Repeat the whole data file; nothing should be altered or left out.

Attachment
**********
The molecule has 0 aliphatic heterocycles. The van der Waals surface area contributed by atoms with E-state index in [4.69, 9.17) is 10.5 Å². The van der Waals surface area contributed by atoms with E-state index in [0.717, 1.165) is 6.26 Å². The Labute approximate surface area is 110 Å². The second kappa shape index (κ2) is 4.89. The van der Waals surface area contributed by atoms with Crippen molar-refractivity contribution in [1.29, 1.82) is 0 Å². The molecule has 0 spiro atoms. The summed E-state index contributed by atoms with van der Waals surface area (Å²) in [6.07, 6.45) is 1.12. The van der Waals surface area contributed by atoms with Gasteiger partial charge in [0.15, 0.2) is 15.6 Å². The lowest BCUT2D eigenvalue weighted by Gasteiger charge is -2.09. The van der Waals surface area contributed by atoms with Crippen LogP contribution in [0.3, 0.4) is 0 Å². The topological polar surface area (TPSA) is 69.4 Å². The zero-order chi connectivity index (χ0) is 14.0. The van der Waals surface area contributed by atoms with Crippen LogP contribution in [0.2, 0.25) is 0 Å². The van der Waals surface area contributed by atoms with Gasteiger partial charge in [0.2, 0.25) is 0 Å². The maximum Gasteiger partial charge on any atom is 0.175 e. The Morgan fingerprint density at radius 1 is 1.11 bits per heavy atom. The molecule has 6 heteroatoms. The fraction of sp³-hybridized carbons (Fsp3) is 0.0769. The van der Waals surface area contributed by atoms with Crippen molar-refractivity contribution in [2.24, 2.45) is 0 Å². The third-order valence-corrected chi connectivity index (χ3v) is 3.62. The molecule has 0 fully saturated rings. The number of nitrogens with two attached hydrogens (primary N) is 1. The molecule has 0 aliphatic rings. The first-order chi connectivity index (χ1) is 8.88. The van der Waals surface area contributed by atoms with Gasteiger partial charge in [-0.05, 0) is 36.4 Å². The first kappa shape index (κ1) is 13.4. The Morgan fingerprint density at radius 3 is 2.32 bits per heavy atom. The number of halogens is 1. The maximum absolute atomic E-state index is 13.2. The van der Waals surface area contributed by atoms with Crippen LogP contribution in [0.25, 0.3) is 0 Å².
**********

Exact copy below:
The molecule has 0 aliphatic heterocycles. The van der Waals surface area contributed by atoms with E-state index in [4.69, 9.17) is 10.5 Å². The van der Waals surface area contributed by atoms with E-state index in [0.717, 1.165) is 6.26 Å². The Labute approximate surface area is 110 Å². The second kappa shape index (κ2) is 4.89. The van der Waals surface area contributed by atoms with Crippen molar-refractivity contribution in [1.29, 1.82) is 0 Å². The molecule has 0 spiro atoms. The summed E-state index contributed by atoms with van der Waals surface area (Å²) in [6.07, 6.45) is 1.12. The van der Waals surface area contributed by atoms with Gasteiger partial charge in [0.15, 0.2) is 15.6 Å². The lowest BCUT2D eigenvalue weighted by Gasteiger charge is -2.09. The van der Waals surface area contributed by atoms with Crippen LogP contribution in [0.3, 0.4) is 0 Å². The topological polar surface area (TPSA) is 69.4 Å². The zero-order chi connectivity index (χ0) is 14.0. The van der Waals surface area contributed by atoms with Crippen LogP contribution in [0.2, 0.25) is 0 Å². The van der Waals surface area contributed by atoms with Gasteiger partial charge in [0.2, 0.25) is 0 Å². The maximum Gasteiger partial charge on any atom is 0.175 e. The Morgan fingerprint density at radius 1 is 1.11 bits per heavy atom. The molecule has 6 heteroatoms. The fraction of sp³-hybridized carbons (Fsp3) is 0.0769. The van der Waals surface area contributed by atoms with Crippen molar-refractivity contribution in [2.24, 2.45) is 0 Å². The third-order valence-corrected chi connectivity index (χ3v) is 3.62. The molecule has 0 fully saturated rings. The number of nitrogens with two attached hydrogens (primary N) is 1. The molecule has 0 aliphatic rings. The first-order chi connectivity index (χ1) is 8.88. The van der Waals surface area contributed by atoms with Gasteiger partial charge in [-0.05, 0) is 36.4 Å². The first kappa shape index (κ1) is 13.4. The Morgan fingerprint density at radius 3 is 2.32 bits per heavy atom. The number of halogens is 1. The maximum absolute atomic E-state index is 13.2. The van der Waals surface area contributed by atoms with Crippen LogP contribution in [0.25, 0.3) is 0 Å².